A former RAF airbase near Warrington has been transformed into one of the North West’s most important industrial and logistics sites. Noella Pio Kivlehan reports
During the Second World War, one area of the North West became home to more than 18,500 US personnel. Opened in 1940, RAF Burtonwood in Warrington was transferred over to US Army Air Forces (USAAF) in 1942 for its war operations and went on to play a crucial role in the aerial battle against Germany.
After the war, it became an equipment depot for the RAF and a secret European base for the USAAF, before eventually closing in the early 1990s.
The end of one era heralded the start of another. Today, the site is home to Omega, the North West’s biggest mixed-use site at 775 acres, with a gross development value of £2bn. Over the past 12 years, more than 5m sq ft of industrial and logistics (I&L) space has been developed on the site, and its occupiers now include food distribution firm Brakes, plus Asda, Royal Mail, Amazon and many others.
Last month, food retailer Iceland became the latest occupier at the site, taking 505,000 sq ft for its new distribution warehouse. And in September, investment manager Barings confirmed it would forward-fund a 308,905 sq ft development at the site and appointed Knight Frank and B8 Real Estate as joint agents. The latest additions mean only one pitch is left at Omega.
“The oldest building is just 10 years old, meaning they haven’t hit that point where they need a refit”
Colin Graham - Miller Developments
However, the path to I&L success hasn’t been an easy one. When RAF Burtonwood closed, its proximity to the M62 and M8 meant the site was considered ideal for the development of an I&L park. But in the mid-1990s, out-of-town office parks were in demand, so this was the original use planned when Miller Developments and RBS were selected by English Partnerships to develop Omega in 2001.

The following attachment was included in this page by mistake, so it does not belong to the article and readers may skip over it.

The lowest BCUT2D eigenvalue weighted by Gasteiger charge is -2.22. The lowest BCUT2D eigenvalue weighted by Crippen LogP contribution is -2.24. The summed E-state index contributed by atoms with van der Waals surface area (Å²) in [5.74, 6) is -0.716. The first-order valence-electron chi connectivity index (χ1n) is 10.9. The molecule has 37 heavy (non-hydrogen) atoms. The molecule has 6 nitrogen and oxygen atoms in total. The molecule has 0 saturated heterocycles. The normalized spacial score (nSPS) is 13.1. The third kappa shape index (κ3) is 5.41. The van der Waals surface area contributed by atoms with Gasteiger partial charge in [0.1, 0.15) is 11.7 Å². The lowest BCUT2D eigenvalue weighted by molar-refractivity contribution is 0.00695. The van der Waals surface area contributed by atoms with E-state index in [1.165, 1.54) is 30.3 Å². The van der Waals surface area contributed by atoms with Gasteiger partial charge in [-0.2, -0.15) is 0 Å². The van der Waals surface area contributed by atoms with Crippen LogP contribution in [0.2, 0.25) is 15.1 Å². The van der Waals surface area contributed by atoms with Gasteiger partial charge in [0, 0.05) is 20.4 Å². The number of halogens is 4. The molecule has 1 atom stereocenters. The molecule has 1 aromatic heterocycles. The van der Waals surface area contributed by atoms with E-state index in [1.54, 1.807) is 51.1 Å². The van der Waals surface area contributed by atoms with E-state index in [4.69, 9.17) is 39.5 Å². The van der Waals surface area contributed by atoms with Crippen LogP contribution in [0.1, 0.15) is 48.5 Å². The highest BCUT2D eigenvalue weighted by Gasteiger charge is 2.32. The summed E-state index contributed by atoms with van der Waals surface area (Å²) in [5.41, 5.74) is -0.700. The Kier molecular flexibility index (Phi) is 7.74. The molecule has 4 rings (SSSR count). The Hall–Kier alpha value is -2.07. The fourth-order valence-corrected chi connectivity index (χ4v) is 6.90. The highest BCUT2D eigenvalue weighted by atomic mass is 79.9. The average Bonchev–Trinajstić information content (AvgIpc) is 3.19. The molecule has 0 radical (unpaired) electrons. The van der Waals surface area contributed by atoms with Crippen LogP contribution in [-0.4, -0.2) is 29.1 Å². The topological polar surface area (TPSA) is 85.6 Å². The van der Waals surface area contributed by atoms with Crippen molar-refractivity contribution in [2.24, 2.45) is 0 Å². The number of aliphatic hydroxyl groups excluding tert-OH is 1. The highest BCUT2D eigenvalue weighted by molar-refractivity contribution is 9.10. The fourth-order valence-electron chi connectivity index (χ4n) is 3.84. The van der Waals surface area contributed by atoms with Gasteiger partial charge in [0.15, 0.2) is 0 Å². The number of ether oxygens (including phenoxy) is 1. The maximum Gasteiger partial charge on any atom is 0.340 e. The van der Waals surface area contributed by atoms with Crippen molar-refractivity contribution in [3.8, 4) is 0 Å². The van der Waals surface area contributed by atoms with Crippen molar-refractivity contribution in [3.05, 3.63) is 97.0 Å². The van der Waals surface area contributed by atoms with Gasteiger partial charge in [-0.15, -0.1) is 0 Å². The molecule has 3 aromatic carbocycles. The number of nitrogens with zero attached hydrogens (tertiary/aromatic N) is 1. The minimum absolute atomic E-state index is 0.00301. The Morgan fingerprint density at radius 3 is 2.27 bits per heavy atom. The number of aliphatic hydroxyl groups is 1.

The opening of M62 Junction 8 in 2002, pushed through by the North West Regional Development Agency, was significant to the development. “It was key because it effectively gave us direct access from the site straight on to the motorway network,” says Colin Graham, director of Miller Developments.
Then came the global economic downturn of 2008 that led firms to re-evaluate their need for office space and developers to pause their spending. The result was the ripping up of the original Omega masterplan in 2010.
“Out-of-town offices were falling out of favour,” says Graham. “Having spent five years masterplanning for offices, we realised there was never going to be the demand, and the masterplan had to evolve to be more blended, with some offices, logistics and the introduction of some residential and mixed-use. Eventually, the office components disappeared altogether. But requirement for logistics, after housing, has been phenomenal.”
Brakes signed up first, in December 2012, taking 200,000 sq ft, followed swiftly by Asda. It signalled the start of a decade of big-name occupiers taking space at the site, which is split into three sections: Omega South, North and West. The former two sites, in Warrington, are full, with the latter site, in St Helen’s, under development.
Last year, Miller secured planning permission for an additional 2.3m sq ft at Omega West. The site is divided up into four plots and deals have already been secured on three of them. “That leaves Unit 4, which is about 400,000 sq ft,” explains Graham. “We need to divert a water course from it, which will happen next summer.”